A series of seminars for Sierra Leonean clothing and textile brands, aiming to tap into growing international interest in African fashion, continued last week (13 January 2023) with a practical session on price setting, brand development and attracting buyers.
It was organised by Invest Salone, a UK-funded private sector development initiative. It was led by author and African fashion business coach Jacqueline Brown and international value chain expert Cristina Ruiz. Popular Sierra Leonean brands Marie Carrol of Bivamiks, Pa Musa, Emmanuel Edwards of Manikénè and Mohamed Jalloh of Fashion One were among the 11 designers who attended.
In addition to the seminar, Ms Ruiz conducted follow-up sessions with individual fashion companies for an in-depth look at their pricing strategies and tactics.
The seminars and targeted technical assistance are part of a programme to help Sierra Leonean fashion firms become more internationally competitive and gain a foothold in Africa’s growing share of the $1.5 trillion global textiles and clothing industry.
Although Africa only accounts for 1.9% of global trade, recently it has attracted international attention from major fashion labels such as Tory Burch, Vivienne Westwood and Stella McCartney, as well as high-street giants like H&M and Gap. Most Sierra Leonean fashion brands still rely on the domestic market, but niche products like gara and country cloth have the potential to attract higher-end buyers of textile design.
Avril Pratt, a consultant with Invest Salone, says: “The textile/clothing industry in Africa is already worth over $31bn. This represents an immense opportunity for Sierra Leonean fashion brands. With the needs of international buyers in mind, we have designed a programme to help Sierra Leonean textiles and clothing companies improve their business processes, production and productivity standards.”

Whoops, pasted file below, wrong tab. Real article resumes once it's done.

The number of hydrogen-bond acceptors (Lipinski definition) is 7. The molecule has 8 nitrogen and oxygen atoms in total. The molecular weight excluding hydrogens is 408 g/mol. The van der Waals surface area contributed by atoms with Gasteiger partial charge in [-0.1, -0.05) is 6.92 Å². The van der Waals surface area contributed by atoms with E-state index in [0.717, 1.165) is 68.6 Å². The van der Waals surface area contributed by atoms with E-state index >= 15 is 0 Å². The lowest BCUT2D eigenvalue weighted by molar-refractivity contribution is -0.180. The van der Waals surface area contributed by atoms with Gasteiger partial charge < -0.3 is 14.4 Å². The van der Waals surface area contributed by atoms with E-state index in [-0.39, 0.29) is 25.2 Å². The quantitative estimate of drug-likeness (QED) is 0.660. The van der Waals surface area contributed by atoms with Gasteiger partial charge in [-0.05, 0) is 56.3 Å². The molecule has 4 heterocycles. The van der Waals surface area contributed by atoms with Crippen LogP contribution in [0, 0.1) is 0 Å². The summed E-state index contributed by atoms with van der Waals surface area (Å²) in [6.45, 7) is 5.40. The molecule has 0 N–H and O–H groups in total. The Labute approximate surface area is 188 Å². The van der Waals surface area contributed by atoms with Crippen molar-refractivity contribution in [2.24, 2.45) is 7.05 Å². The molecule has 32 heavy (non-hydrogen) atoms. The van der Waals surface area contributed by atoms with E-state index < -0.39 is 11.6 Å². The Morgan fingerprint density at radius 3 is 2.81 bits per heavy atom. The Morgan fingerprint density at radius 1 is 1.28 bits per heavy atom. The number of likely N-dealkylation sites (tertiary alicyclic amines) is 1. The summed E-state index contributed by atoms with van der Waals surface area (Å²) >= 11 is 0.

Ms Brown concluded last week’s seminar by calling for feedback on the challenges faced by Sierra Leone’s fashion brands. “We are particularly keen to look at constraints to export – such as shipping and access to quality inputs – so that we can work with you on strategies to manage these,” she said.
Mohamed Jalloh, CEO of Fashion One, said the seminar gave him a lot to think about. “There was a lot of useful information in today’s session, particularly as I build up my lookbook and fine-tune my pricing strategy. As a company, we want to be known for creating beautiful outfits that make our customers feel special. We have a good brand story, and I have come away today with ideas to make it more compelling.”
Find out more: